Sheriff Sees the Library as a Vital Community Resource Benefitting Law Enforcement

Editor’s Note: This article appeared in the Tillamook County Library’s Winter 2019 newsletter, and reprinted here because of the important message. We will be highlight the many valuable services that the Tillamook County Library provides throughout our communities.
By Neal Lemery
From a young age, Andy Long recognized the value of a public library in his life. He watched his mother studying at their living room table nearly every evening, as she worked on her college degree. A single parent, she knew the value of education for herself and her kids, a key to a better life.
The library and the parks and recreation district were cherished resources and were a great way to have healthy activities for a low-income home.

“I felt like I was busy all the time and always had something to do, and if there was idle time I would have a at least a couple of books from the library,” said Andy.

Tillamook County Sheriff Andy Long

Andy would often find himself lost in a book at the Eugene public library, or a quiet corner of home.
He’d set his sights on a career in the Coast Guard and knew that he needed to have a solid foundation in math and reading comprehension in order to meet the tough requirements to enlist. Books and access to his public library gave him the knowledge he needed, setting him on a career path that has led him to be the sheriff of Tillamook County.
Access to books and improving adult literacy remains one of his goals, as the Sheriff oversees the county jail, and inmates wanting to improve their lives. Reading comprehension is needed for inmates working on their GED, participating in alcohol and drug rehabilitation, and anger management programs.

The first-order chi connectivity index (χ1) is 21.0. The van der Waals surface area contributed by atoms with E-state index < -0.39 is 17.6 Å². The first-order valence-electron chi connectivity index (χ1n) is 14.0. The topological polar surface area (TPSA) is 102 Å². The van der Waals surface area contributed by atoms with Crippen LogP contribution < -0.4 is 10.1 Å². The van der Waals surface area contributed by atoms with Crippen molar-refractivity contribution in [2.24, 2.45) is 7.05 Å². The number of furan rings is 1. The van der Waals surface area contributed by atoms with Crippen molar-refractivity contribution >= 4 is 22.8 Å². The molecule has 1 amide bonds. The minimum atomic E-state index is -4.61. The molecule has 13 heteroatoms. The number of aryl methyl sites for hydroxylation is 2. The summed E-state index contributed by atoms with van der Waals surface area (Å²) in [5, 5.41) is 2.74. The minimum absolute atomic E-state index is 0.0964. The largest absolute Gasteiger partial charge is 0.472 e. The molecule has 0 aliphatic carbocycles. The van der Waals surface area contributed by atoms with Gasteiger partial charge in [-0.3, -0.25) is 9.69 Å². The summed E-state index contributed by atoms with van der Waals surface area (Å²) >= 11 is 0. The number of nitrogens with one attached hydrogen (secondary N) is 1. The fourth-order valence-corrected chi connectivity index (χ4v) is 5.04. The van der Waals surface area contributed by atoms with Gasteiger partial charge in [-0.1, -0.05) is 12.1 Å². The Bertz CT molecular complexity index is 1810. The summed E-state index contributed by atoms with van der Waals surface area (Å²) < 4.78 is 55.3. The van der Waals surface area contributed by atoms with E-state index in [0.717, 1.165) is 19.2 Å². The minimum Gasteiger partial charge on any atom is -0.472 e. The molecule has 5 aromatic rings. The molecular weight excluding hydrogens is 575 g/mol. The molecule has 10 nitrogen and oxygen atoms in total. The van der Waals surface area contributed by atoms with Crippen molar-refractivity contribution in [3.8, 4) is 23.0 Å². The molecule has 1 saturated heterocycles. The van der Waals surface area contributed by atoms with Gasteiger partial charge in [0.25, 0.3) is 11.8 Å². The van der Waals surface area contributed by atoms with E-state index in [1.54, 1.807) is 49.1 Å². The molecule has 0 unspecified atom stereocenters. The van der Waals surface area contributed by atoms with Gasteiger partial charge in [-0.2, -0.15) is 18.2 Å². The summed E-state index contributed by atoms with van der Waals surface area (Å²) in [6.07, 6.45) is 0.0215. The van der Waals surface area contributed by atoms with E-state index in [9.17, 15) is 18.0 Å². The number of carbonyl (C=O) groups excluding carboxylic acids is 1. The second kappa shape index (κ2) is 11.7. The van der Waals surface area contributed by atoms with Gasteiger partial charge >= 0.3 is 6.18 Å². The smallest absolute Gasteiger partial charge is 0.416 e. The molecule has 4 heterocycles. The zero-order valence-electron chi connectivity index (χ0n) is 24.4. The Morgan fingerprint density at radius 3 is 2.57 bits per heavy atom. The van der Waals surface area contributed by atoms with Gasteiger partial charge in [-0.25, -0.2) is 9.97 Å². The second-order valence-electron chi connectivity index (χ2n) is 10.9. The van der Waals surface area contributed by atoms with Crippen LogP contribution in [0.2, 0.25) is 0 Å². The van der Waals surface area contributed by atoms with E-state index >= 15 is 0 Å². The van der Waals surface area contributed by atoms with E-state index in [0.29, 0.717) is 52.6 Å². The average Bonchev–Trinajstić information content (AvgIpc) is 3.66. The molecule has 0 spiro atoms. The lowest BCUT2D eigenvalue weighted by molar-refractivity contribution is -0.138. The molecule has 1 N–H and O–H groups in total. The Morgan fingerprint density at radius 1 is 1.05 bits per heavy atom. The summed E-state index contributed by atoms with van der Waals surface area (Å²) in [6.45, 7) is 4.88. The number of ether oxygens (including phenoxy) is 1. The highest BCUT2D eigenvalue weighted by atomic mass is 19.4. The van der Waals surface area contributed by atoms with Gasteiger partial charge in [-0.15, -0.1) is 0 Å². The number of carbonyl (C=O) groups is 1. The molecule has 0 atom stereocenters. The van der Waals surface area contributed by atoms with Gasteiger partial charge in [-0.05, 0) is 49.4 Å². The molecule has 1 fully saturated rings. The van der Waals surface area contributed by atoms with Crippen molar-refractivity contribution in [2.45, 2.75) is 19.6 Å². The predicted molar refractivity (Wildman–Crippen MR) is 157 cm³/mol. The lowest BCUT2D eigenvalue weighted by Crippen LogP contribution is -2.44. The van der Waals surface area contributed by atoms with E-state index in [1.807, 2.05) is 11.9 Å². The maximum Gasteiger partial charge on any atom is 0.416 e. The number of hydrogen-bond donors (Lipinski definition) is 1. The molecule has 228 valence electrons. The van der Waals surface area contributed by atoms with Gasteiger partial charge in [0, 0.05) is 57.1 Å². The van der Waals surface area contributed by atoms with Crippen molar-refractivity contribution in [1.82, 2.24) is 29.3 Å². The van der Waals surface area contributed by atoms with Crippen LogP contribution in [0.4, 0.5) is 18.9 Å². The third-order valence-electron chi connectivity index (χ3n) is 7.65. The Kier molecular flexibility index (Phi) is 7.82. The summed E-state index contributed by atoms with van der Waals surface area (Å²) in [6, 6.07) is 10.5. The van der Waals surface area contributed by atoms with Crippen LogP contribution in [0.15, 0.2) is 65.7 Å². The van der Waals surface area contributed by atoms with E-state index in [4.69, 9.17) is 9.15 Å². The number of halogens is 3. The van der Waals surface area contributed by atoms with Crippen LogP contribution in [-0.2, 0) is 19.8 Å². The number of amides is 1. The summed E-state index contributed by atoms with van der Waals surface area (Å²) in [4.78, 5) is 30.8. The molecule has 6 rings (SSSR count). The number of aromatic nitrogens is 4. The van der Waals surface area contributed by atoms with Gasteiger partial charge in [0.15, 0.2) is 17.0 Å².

A large percent of jail inmates have some level of difficulty in comprehending written materials, with reading levels below seventh grade levels or the challenges of English as a second language, the Sheriff says. That same difficulty, unfortunately applies to many communities.
“For inmates who aren’t high school graduates, their literacy challenges are three times more difficult. The ability to read and be able to comprehend written materials is essential to anyone’s success in life,” Long says. “Without that ability to improve your knowledge and skill set, people struggle harder to find meaningful, better paying jobs. I know that opportunity made an enormous difference in my life and my career.”
“The role of a vigorous education system and our public library such as Tillamook County’s library system, is an essential part of reducing crime and community policing in our county,” he says. “Without the influence of the library, and its ready availability of books, programs and other educational materials, it might not be measurable but I believe it would have a big quality of life impact on many people, especially low-income homes. I’m certain this relates to less criminal activity making my job easier.”
“I see the correlation between people who would engage in criminal behavior or the availability of the better choices and the positive influence of our library in providing a healthy opportunity for self-improvement. It simply can change a person’s life.”
The library provides the jail with a regular supply of paperbacks on demand. Although reading and GED programs have been a tough to keep in the jail, due to resources and instructors when available, inmates can work on their GEDs and participate in rehabilitation programs, funded by a grant from the Oregon Department of Corrections through Community Corrections.
“I’m certain that in communities without a healthy library, and positive activities for especially young people, there will be tougher challenges for law enforcement,” he says.